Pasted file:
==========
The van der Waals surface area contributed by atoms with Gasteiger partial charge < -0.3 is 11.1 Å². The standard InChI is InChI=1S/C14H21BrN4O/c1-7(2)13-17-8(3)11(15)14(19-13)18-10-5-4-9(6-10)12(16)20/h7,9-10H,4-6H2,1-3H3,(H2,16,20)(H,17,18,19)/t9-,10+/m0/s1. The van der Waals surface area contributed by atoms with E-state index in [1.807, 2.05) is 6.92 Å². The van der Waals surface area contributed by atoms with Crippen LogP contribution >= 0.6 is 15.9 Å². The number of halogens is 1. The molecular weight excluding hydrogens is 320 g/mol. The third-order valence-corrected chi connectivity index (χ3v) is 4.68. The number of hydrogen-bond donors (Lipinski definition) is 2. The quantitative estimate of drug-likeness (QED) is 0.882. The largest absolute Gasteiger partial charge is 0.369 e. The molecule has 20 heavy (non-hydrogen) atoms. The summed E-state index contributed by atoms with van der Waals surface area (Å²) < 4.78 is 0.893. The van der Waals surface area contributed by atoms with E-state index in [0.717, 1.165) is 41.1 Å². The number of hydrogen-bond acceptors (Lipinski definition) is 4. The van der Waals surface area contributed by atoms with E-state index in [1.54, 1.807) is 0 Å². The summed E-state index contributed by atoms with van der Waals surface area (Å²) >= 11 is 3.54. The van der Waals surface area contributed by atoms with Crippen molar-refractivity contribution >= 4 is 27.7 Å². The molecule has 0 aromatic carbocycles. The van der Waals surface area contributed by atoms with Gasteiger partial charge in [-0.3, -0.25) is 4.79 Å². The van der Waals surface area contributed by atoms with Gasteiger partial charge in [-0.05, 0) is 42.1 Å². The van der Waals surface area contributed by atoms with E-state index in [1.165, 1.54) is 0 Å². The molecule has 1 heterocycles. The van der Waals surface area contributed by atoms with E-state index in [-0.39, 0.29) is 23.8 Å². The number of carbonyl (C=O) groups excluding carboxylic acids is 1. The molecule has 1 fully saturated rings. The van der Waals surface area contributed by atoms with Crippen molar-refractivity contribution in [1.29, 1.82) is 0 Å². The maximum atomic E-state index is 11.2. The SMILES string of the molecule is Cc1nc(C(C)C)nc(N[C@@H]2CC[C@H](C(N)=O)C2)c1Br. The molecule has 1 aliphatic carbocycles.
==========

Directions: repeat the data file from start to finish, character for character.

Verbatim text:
The van der Waals surface area contributed by atoms with Gasteiger partial charge < -0.3 is 11.1 Å². The standard InChI is InChI=1S/C14H21BrN4O/c1-7(2)13-17-8(3)11(15)14(19-13)18-10-5-4-9(6-10)12(16)20/h7,9-10H,4-6H2,1-3H3,(H2,16,20)(H,17,18,19)/t9-,10+/m0/s1. The van der Waals surface area contributed by atoms with E-state index in [1.807, 2.05) is 6.92 Å². The van der Waals surface area contributed by atoms with Crippen LogP contribution >= 0.6 is 15.9 Å². The number of halogens is 1. The molecular weight excluding hydrogens is 320 g/mol. The third-order valence-corrected chi connectivity index (χ3v) is 4.68. The number of hydrogen-bond donors (Lipinski definition) is 2. The quantitative estimate of drug-likeness (QED) is 0.882. The largest absolute Gasteiger partial charge is 0.369 e. The molecule has 20 heavy (non-hydrogen) atoms. The summed E-state index contributed by atoms with van der Waals surface area (Å²) < 4.78 is 0.893. The van der Waals surface area contributed by atoms with E-state index in [0.717, 1.165) is 41.1 Å². The number of hydrogen-bond acceptors (Lipinski definition) is 4. The van der Waals surface area contributed by atoms with E-state index in [1.54, 1.807) is 0 Å². The summed E-state index contributed by atoms with van der Waals surface area (Å²) >= 11 is 3.54. The van der Waals surface area contributed by atoms with Crippen molar-refractivity contribution >= 4 is 27.7 Å². The molecule has 0 aromatic carbocycles. The van der Waals surface area contributed by atoms with Gasteiger partial charge in [-0.3, -0.25) is 4.79 Å². The van der Waals surface area contributed by atoms with Gasteiger partial charge in [-0.05, 0) is 42.1 Å². The van der Waals surface area contributed by atoms with E-state index in [1.165, 1.54) is 0 Å². The molecule has 1 heterocycles. The van der Waals surface area contributed by atoms with E-state index in [-0.39, 0.29) is 23.8 Å². The number of carbonyl (C=O) groups excluding carboxylic acids is 1. The molecule has 1 fully saturated rings. The van der Waals surface area contributed by atoms with Crippen molar-refractivity contribution in [1.29, 1.82) is 0 Å². The maximum atomic E-state index is 11.2. The SMILES string of the molecule is Cc1nc(C(C)C)nc(N[C@@H]2CC[C@H](C(N)=O)C2)c1Br. The molecule has 1 aliphatic carbocycles.